Money Matters: Keep itemized deductions in order this tax season
Whether you've got a shoebox full of receipts or a laundry list of write-offs, keeping your itemized deductions in order is key to cashing in during tax time. YNN's Tara Lynn Wagner filed the following Money Matters report.
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To itemize or not to itemize? When it comes to filing your taxes, that's often the question. The answer is strictly a mathematical one, based on your filing status.
"For example, a person who is single would claim $5,800 of a standard deduction this year so if they have itemized deductions worth more than that, it's worth the itemization," says H&R Block Tax Associate Wilma Hayes.
Most of the common deductions can be found on Schedule A, including mortgage interest and state and local taxes. But experts say there are plenty of common items that are commonly overlooked. Take for instance medical expenses, which have to exceed 7.5 percent of your adjusted gross income to qualify. While the obvious would be doctor fees and prescription drug costs, CPA Jay Safier says there are a host of deductible items that could fall into this category.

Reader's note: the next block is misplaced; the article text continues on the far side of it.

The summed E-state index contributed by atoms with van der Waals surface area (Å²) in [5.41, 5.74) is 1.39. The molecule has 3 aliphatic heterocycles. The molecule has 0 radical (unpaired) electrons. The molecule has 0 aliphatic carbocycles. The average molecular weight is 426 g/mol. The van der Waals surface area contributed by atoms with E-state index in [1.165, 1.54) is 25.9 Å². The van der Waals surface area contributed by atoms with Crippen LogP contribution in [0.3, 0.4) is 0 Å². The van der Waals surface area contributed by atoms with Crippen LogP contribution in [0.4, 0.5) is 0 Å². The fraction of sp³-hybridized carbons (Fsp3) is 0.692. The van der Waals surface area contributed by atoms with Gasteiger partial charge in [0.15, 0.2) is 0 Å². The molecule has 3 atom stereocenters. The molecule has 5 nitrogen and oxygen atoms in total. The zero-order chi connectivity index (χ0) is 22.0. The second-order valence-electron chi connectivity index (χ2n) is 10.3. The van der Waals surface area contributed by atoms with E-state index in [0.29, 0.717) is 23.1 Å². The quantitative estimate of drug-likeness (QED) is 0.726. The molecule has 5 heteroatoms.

"There's equipment, wheelchair, hearing aids, eye glasses, batteries for the hearing aids. If you had to travel out of town for a hospital and you had to stay in a hotel, you can deduct the lodging up to I think $50 a night," says Safier.
Medical expenses for your dependents may qualify as well, but human dependents only. Vet bills and pet meds don't count.
"Dogs are man's best friends but they are not deductible," adds Safier.
Next up: Gifts to charity, monetary or otherwise. Two things to be aware of here. One, only donations to specific organizations are eligible. And two, if you're claiming anything over $250, you'll need a record of that donation.
"You need to make sure that the charity has been approved by the IRS as 501c3, you know, that it's tax exempt," says Hayes.
If you're donating goods like used clothing, consider making a trip to the charity's office. Drop boxes are convenient but they don't give receipts, so at the very least, you'll want to snap a picture of the process just in case the IRS comes calling for proof.
Finally, any unreimbursed job expenses can also be deducted -- from uniforms and union dues to wining and dining clients. And, if you're paying a professional to add up your deductions for you, well, their fees are deductible too.